Of course, Jerry knew he believed this too. He knew his Bible said somewhere that God helps out the people he loves, the people who dedicate themselves to doing good for Jesus. And it was guys like himself, he knew, that God seemed destined to use to accomplish this. Jerry wanted to leave his young pastor with a little message of his own, so he’d smiled, waved, and walked out of the parking lot of St. John’s Christian Church while whistling himself a tune.

Normally, Jerry drove his truck the five miles into Bakersfield to get to church. For the last eight years he’d driven it every Sunday morning for service, every Wednesday night for Bible study, and every other Saturday evening for coffee with the Reverend. However, on Thursday his transmission started slipping, so when Saturday came, he’d reluctantly taken the bus.

There was a stop directly in front of Jerry’s house on Central Avenue. This line went clear into downtown, stopping a block from St. John’s. The line had been put in more than ten years before, much to Jerry’s protest, for whom Jerry believed must be the sake of his migrant neighbors. Short, Hispanic people began lining up in front of his house every morning. Some would be smoking cigarettes and some would leave what looked like cornhusks with hot sauce for Jerry to have to rake up and dump into his trash. Jerry didn’t care for the bus and the kind it delivered. It was spreading poverty for all he knew. Bakersfield was where he was born sixty-four years earlier, and compared to his childhood days, today it had been lost to the ways of what he thought to be the ghetto. Whatever happened to good old gentrification, where a man who’d done most everything right in his life wouldn’t need to worry about picking up trash in the morning or getting robbed at night?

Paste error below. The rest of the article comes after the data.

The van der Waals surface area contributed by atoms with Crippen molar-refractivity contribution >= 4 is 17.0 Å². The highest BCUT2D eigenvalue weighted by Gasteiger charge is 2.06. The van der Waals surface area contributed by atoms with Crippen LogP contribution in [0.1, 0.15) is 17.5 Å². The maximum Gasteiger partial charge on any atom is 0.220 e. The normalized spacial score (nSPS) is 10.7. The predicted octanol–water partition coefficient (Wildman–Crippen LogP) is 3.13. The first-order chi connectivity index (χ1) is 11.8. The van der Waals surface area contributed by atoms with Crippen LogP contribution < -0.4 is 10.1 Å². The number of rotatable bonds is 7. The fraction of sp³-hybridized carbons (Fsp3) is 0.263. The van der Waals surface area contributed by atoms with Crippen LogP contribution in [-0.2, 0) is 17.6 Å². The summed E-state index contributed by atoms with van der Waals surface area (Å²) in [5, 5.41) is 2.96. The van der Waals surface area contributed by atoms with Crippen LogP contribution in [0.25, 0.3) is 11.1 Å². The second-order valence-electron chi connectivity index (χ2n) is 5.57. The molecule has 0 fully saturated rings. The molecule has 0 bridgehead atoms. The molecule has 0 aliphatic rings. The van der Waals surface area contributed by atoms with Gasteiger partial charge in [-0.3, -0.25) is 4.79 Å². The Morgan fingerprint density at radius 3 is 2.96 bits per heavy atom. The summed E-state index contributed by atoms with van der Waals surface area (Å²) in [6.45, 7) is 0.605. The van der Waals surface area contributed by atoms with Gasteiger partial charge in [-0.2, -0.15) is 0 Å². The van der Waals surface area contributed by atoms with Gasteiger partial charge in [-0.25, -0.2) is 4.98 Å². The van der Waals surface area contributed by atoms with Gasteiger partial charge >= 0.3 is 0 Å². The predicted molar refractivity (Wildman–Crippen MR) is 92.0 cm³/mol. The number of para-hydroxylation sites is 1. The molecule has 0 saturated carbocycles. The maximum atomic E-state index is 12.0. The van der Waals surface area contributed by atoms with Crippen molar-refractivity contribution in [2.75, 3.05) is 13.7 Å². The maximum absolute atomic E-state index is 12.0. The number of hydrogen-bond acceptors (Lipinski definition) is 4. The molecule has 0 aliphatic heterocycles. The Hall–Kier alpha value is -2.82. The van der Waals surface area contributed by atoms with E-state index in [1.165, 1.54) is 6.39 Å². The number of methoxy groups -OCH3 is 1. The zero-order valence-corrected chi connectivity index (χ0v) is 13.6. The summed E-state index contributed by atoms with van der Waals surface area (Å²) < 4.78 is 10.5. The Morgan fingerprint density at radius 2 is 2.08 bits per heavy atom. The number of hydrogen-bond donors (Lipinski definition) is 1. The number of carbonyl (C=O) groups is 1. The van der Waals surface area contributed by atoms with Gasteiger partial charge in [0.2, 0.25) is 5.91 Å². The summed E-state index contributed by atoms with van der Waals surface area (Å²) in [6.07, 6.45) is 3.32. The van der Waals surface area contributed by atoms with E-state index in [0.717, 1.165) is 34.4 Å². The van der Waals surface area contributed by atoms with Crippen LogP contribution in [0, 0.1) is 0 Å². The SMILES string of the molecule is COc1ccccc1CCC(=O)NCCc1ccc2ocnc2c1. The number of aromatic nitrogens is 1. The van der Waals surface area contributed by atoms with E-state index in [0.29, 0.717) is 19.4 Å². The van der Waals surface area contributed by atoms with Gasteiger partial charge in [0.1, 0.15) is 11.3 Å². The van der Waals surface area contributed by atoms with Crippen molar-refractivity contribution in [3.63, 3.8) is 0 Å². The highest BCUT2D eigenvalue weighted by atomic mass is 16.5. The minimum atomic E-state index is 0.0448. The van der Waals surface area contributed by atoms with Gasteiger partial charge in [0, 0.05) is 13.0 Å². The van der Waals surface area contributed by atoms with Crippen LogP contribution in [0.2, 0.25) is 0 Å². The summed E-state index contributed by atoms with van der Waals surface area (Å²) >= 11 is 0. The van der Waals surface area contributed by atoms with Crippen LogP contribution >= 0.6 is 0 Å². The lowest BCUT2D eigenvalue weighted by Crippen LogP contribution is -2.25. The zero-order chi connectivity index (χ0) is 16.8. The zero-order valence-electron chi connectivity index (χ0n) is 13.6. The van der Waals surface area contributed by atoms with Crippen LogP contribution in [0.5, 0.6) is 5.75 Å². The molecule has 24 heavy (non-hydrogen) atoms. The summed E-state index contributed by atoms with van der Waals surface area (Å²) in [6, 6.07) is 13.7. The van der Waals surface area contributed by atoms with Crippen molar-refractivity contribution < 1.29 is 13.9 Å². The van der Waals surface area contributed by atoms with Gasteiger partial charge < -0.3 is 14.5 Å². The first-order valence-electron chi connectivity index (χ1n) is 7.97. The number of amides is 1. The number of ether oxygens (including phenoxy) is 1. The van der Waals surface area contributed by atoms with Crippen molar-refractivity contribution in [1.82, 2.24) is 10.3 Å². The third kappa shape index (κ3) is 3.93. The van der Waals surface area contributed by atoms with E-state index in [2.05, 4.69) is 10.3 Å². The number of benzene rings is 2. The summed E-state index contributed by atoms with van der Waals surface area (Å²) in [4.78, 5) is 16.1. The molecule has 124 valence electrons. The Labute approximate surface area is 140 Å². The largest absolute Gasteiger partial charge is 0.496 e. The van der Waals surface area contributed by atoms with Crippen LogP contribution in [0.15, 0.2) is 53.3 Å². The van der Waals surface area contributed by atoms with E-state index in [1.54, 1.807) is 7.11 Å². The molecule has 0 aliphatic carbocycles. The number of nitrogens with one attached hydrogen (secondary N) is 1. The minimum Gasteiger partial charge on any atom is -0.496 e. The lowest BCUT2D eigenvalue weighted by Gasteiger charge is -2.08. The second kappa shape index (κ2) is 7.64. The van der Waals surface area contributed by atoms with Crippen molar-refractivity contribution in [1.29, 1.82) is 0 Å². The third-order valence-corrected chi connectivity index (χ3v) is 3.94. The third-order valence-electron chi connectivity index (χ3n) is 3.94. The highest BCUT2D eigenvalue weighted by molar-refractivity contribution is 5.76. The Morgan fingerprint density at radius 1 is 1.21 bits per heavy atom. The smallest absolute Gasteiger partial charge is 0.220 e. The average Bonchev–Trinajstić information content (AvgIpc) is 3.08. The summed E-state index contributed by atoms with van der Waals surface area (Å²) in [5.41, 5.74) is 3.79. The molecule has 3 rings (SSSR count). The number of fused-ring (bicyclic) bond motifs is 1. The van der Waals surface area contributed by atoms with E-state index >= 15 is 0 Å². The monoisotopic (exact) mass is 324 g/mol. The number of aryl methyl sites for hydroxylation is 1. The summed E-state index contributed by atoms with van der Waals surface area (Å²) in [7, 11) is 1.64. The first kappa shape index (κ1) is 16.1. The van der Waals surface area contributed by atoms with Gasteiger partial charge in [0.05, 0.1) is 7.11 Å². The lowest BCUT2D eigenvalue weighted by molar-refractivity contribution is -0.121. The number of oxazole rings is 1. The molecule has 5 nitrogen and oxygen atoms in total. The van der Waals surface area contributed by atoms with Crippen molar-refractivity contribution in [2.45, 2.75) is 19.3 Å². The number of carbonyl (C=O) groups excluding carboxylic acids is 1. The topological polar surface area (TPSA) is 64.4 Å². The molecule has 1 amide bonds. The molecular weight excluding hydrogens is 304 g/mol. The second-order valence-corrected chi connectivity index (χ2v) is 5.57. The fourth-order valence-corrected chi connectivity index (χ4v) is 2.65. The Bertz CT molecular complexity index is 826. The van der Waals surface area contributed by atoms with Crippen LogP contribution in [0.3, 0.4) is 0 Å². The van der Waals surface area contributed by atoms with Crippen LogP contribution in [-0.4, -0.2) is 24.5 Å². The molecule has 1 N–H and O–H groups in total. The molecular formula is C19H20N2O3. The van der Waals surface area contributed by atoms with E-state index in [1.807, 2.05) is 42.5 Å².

As he’d stepped aboard he thought everyone looked strange and rather poor. All more than likely immigrants on their way to berry picking. Jerry thought back to when picking in Bakersfield was done entirely by white people.